(dropped laptops) and keyboards with keys torn off.
The hardware team has been working on a "Troubleshooting Guide for the XO",
which will be made available to these repair centers. This will be used by
the Uruguay team, and has also been requested by the Peru team as they start
to plan a repair and spare parts strategy.
The visit served to illustrate how much we don't know about the software
that Uruguay is deploying. In particular, their server software doesn't
include the presence service we now know is crucial to collaboration in
dense environments. They also have their laptops automatically turning
into mesh portals upon connecting to the school WiFi networks, which results
in most of the laptops in a school trying to use the mesh to communicate,
despite all being in range of the well-planned WiFi deployments done by
Uruguay. A member of Plan Ceibal's technical staff will be in Boston
for the next two weeks to further improve communication with them.
Martin Langhoff and John Watlington have been in Peru for the latter part of
this week, working with the Ministry of Education team on server issues.
On Friday, they had planned to deploy a school server in a nearby school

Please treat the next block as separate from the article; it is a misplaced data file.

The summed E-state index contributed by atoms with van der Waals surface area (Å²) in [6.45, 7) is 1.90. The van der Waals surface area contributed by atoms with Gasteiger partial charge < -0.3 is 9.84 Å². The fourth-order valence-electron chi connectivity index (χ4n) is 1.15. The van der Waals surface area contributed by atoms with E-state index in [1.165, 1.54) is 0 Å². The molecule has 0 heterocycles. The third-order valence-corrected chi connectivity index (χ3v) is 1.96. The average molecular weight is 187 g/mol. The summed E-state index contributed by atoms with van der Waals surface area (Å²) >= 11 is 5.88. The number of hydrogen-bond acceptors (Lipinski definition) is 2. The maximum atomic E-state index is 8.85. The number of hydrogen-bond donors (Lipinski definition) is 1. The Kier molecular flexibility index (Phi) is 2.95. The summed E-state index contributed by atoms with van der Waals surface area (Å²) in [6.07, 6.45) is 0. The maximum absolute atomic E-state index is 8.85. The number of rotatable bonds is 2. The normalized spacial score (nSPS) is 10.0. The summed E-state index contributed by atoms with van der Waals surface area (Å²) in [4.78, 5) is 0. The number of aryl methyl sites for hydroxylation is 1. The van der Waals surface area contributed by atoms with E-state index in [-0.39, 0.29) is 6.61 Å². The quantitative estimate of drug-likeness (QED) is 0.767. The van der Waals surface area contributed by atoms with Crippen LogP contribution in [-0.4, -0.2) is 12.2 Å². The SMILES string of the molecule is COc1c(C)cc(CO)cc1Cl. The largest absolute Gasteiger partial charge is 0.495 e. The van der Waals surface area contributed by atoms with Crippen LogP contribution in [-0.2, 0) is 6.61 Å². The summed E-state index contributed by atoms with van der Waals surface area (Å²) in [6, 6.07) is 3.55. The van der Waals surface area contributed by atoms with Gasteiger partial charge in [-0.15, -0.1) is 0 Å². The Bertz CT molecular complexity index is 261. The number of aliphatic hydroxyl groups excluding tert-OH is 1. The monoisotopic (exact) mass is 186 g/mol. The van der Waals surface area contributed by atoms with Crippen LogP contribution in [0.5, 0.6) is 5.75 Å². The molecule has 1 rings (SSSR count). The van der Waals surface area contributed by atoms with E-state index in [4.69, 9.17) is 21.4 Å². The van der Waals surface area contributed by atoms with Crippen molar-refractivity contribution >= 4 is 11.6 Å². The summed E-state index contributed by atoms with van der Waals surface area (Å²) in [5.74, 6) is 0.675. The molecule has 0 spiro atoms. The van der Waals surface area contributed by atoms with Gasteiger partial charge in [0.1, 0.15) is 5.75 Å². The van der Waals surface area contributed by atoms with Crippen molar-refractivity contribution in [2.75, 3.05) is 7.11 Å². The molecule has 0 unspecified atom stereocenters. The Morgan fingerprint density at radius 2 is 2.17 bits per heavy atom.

(less than three hours from Lima), but ended up travelling to Arahuay to
diagnose and fix a server problem there. They discovered
that it was an unexciting motherboard hardware failure instead of any
problem with the current XS software. What this does illustrate is the
importance of a "Server Manual" which includes simple troubleshooting and
repair instructions, analogous to the "Laptop User's Manual" written by
Peru. A new version of that Manual was released this week and will
be installed on Peru's laptops, with future versions already in planning.
Carla Gomez-Monroy joined Martin and John in Peru on Friday, and will be
working with the next round of teacher training next week.
Emily Smith, Adam Holt, Sandy Culver, Christine Myrick, and some contractors
continue to respond to all the emails and phone calls about the first G1G1
program, and we have started discussions on the second one.
Kim Quirk, Mel Chua and Nikki Lee discussed and outlined ideas for
non-profit repair center that doesn't require monetary exchange. One of the
difficulties that a volunteer repair center has to face is that the parts
and shipping cost money even if the labor is free. Legal and tax
implications need to be taken into account as well as how to transfer funds.
We also need to encourage or find someone to provide a repairs business for
all the laptops that are going to individuals (G1G1) and small groups (less
than 10,000). These groups will all need to be able to get spare parts,
repairs or replacements.
Number of emails into the help queue this week: 299, 137 are donor services
G1G1 and 162 are tech support.
Martin Langhoff gave a keynote at AIS Conference in Sydney (Australian
school IT managers). There was lots of interest in volunteering in OLPC
efforts in AU and the Pacific. He also spoke at Sydney OLPC Techfest with
Joel Stanley, Pia Waugh, Jeff Waugh. Jeff and Pia are coordinating volunteer
efforts for the Pacific.